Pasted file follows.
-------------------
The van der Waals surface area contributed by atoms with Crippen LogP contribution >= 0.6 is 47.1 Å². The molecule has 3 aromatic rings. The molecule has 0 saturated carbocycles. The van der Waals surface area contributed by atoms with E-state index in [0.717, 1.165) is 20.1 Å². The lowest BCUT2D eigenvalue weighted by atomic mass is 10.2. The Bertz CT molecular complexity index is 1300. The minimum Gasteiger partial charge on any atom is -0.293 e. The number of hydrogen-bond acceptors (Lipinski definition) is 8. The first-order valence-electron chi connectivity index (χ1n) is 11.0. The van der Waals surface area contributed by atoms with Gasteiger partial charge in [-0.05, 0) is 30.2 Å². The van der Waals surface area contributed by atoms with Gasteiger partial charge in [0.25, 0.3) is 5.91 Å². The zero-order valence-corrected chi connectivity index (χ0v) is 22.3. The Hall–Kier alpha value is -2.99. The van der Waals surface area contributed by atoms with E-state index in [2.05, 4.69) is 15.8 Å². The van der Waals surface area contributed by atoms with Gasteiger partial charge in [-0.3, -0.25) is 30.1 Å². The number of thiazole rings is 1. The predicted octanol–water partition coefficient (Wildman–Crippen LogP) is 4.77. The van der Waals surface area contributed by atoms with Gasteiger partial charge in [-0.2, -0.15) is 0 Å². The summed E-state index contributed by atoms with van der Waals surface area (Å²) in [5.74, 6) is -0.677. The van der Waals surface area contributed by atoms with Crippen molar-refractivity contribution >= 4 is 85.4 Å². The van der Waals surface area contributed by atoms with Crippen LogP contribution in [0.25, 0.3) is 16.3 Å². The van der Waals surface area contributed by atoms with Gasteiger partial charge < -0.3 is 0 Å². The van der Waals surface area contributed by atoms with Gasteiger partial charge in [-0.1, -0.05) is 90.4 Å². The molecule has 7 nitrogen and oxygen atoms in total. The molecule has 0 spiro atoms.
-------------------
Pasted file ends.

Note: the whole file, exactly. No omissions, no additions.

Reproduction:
The van der Waals surface area contributed by atoms with Crippen LogP contribution >= 0.6 is 47.1 Å². The molecule has 3 aromatic rings. The molecule has 0 saturated carbocycles. The van der Waals surface area contributed by atoms with E-state index in [0.717, 1.165) is 20.1 Å². The lowest BCUT2D eigenvalue weighted by atomic mass is 10.2. The Bertz CT molecular complexity index is 1300. The minimum Gasteiger partial charge on any atom is -0.293 e. The number of hydrogen-bond acceptors (Lipinski definition) is 8. The first-order valence-electron chi connectivity index (χ1n) is 11.0. The van der Waals surface area contributed by atoms with Gasteiger partial charge in [-0.05, 0) is 30.2 Å². The van der Waals surface area contributed by atoms with Gasteiger partial charge in [0.25, 0.3) is 5.91 Å². The zero-order valence-corrected chi connectivity index (χ0v) is 22.3. The Hall–Kier alpha value is -2.99. The van der Waals surface area contributed by atoms with E-state index in [2.05, 4.69) is 15.8 Å². The van der Waals surface area contributed by atoms with Gasteiger partial charge in [-0.3, -0.25) is 30.1 Å². The number of thiazole rings is 1. The predicted octanol–water partition coefficient (Wildman–Crippen LogP) is 4.77. The van der Waals surface area contributed by atoms with Gasteiger partial charge in [-0.2, -0.15) is 0 Å². The summed E-state index contributed by atoms with van der Waals surface area (Å²) in [5.74, 6) is -0.677. The van der Waals surface area contributed by atoms with Crippen molar-refractivity contribution >= 4 is 85.4 Å². The van der Waals surface area contributed by atoms with Crippen LogP contribution in [0.25, 0.3) is 16.3 Å². The van der Waals surface area contributed by atoms with Gasteiger partial charge < -0.3 is 0 Å². The van der Waals surface area contributed by atoms with Gasteiger partial charge in [-0.1, -0.05) is 90.4 Å². The molecule has 7 nitrogen and oxygen atoms in total. The molecule has 0 spiro atoms.